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Proc Natl Acad Sci U S A. 2006 Oct 3;103(40):14877-82. Epub 2006 Sep 26.

Formation of functional centromeric chromatin is specified epigenetically in Candida albicans.

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Department of Molecular, Cellular, and Developmental Biology, University of California, Santa Barbara, CA 93106-9610, USA.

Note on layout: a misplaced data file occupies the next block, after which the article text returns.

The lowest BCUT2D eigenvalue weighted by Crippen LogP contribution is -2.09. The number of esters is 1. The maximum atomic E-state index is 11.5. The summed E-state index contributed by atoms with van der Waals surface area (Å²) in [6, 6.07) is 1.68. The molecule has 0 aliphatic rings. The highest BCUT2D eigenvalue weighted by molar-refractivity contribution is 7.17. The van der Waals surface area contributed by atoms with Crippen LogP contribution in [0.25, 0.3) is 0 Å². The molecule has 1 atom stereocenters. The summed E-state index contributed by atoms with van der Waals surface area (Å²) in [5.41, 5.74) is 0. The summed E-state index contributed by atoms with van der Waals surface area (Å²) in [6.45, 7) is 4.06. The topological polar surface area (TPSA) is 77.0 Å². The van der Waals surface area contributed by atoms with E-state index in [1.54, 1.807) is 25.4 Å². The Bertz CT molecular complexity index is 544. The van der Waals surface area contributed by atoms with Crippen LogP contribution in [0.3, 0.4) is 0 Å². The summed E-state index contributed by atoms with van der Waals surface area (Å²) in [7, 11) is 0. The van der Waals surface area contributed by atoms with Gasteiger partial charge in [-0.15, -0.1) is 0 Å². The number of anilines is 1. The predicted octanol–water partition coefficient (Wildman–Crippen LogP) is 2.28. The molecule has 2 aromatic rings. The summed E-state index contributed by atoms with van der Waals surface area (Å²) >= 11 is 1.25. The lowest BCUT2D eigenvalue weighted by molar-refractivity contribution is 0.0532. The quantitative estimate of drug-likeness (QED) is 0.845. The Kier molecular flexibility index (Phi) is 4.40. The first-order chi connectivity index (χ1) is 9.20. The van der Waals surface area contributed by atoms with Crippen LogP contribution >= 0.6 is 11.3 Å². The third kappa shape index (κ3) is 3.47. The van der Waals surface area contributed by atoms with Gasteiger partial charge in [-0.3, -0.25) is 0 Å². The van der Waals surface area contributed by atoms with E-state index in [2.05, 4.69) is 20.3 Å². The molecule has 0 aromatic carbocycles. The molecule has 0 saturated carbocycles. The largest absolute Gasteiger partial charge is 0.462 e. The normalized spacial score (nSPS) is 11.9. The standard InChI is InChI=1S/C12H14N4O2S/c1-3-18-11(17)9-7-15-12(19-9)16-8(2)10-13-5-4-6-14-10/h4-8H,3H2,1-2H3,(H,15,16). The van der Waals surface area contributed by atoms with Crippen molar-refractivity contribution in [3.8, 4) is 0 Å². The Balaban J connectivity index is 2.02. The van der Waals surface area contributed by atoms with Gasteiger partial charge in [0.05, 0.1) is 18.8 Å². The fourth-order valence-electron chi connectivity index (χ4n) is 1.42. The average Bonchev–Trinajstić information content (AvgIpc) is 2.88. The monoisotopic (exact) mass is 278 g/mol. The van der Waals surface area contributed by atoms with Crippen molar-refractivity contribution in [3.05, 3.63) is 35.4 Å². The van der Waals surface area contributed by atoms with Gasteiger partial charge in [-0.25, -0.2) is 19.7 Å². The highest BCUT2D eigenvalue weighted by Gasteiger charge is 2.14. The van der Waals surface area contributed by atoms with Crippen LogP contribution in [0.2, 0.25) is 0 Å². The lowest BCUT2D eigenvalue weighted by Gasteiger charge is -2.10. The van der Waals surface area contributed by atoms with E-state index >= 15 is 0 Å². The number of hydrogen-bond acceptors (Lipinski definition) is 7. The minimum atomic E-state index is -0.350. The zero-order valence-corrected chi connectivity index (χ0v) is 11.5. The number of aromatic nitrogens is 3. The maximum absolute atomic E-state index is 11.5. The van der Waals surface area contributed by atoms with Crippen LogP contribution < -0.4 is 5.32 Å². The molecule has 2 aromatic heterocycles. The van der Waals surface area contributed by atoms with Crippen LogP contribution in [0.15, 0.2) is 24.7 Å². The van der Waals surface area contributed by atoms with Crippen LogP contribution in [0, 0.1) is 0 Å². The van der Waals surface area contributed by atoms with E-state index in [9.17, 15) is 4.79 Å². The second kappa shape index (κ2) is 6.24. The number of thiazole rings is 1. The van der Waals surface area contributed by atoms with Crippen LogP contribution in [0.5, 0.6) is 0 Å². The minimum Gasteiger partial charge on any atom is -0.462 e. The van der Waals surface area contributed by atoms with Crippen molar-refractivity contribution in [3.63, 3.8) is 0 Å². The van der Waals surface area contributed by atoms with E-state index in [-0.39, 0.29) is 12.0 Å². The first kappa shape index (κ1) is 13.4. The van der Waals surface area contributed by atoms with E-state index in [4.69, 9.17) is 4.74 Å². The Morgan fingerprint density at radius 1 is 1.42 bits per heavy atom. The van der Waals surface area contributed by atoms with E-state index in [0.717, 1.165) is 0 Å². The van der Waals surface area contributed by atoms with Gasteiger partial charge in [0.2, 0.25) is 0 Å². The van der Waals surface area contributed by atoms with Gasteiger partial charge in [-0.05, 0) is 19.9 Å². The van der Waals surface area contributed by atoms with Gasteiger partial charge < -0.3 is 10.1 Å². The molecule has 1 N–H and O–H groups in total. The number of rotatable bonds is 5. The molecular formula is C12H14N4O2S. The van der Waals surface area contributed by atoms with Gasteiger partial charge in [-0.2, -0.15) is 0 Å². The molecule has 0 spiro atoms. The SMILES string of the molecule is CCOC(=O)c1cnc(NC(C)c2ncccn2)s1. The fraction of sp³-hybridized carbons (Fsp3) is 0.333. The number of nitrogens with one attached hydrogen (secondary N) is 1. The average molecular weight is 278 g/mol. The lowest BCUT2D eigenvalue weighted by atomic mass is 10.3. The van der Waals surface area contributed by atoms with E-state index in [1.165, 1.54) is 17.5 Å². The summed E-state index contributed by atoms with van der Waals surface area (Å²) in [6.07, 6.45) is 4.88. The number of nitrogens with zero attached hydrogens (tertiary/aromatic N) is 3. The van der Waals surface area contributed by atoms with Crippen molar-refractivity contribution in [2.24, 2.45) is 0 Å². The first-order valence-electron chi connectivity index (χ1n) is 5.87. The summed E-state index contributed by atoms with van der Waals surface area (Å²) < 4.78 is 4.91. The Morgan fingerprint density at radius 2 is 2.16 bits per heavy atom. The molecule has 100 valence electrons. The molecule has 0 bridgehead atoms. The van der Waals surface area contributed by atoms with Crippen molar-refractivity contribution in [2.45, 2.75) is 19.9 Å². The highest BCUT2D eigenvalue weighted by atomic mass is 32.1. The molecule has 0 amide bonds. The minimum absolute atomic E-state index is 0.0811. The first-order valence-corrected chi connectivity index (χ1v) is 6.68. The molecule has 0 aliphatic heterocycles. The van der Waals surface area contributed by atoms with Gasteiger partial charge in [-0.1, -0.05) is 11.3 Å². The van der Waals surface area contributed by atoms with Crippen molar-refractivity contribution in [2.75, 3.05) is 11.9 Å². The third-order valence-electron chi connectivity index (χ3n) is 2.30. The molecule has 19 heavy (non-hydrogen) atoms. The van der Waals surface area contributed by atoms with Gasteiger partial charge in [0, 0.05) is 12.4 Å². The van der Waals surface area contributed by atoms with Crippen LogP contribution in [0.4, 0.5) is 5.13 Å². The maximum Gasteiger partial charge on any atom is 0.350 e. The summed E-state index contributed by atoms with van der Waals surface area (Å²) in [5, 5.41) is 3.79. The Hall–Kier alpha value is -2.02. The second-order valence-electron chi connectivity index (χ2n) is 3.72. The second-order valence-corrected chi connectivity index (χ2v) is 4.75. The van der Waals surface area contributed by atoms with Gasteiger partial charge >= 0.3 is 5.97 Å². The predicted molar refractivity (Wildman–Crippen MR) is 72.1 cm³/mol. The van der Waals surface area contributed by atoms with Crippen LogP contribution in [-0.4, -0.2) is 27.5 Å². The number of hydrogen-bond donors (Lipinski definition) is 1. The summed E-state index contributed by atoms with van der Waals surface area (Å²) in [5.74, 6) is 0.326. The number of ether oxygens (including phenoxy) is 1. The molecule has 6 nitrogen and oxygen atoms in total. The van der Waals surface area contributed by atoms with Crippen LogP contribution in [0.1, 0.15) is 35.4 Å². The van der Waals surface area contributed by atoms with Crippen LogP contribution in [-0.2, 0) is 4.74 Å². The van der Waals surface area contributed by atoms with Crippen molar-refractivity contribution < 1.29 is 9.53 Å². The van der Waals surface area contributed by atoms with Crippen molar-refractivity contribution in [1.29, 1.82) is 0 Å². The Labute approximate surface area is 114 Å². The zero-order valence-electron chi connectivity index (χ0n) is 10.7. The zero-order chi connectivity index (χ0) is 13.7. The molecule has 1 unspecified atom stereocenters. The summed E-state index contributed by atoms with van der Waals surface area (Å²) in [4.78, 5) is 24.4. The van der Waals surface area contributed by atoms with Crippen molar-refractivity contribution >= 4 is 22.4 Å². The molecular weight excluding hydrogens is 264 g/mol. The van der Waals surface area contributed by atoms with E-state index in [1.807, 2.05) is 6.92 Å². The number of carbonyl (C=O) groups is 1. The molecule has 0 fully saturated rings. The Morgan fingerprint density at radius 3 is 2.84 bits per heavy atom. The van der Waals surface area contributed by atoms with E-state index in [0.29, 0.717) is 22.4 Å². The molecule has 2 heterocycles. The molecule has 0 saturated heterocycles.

In the pathogenic yeast Candida albicans, the 3-kb centromeric DNA regions (CEN) of each of the eight chromosomes have different and unique DNA sequences. The centromeric histone CaCse4p (CENP-A homolog) occurs only within these 3-kb CEN regions to form specialized centromeric chromatin. Centromere activity was maintained on small chromosome fragments derived in vivo by homologous recombination of a native chromosome with linear DNA fragments containing a telomere and a selectable marker. An in vivo derived 85-kb truncated chromosome containing the 3-kb CEN7 locus on 69 kb of chromosome 7 DNA was stably and autonomously maintained in mitosis, indicating that preexisting active CEN chromatin remains functional through many generations. This same 85-kb chromosome fragment, isolated as naked DNA (devoid of chromatin proteins) from C. albicans and reintroduced back into C. albicans cells by standard DNA transformation techniques, was unable to reform functional CEN chromatin and was mitotically unstable. Comparison of active and inactive CEN chromatin digested with micrococcal nuclease revealed that periodic nucleosome arrays are disrupted at active centromeres. Chromatin immunoprecipitation with antibodies against CaCse4p confirmed that CEN7 introduced into C. albicans cells as naked DNA did not recruit CaCse4p or induce its spread to a duplicate region only 7 kb away from active CEN7 chromatin. These results indicate that CaCse4p recruitment and centromere activation are epigenetically specified and maintained in C. albicans.

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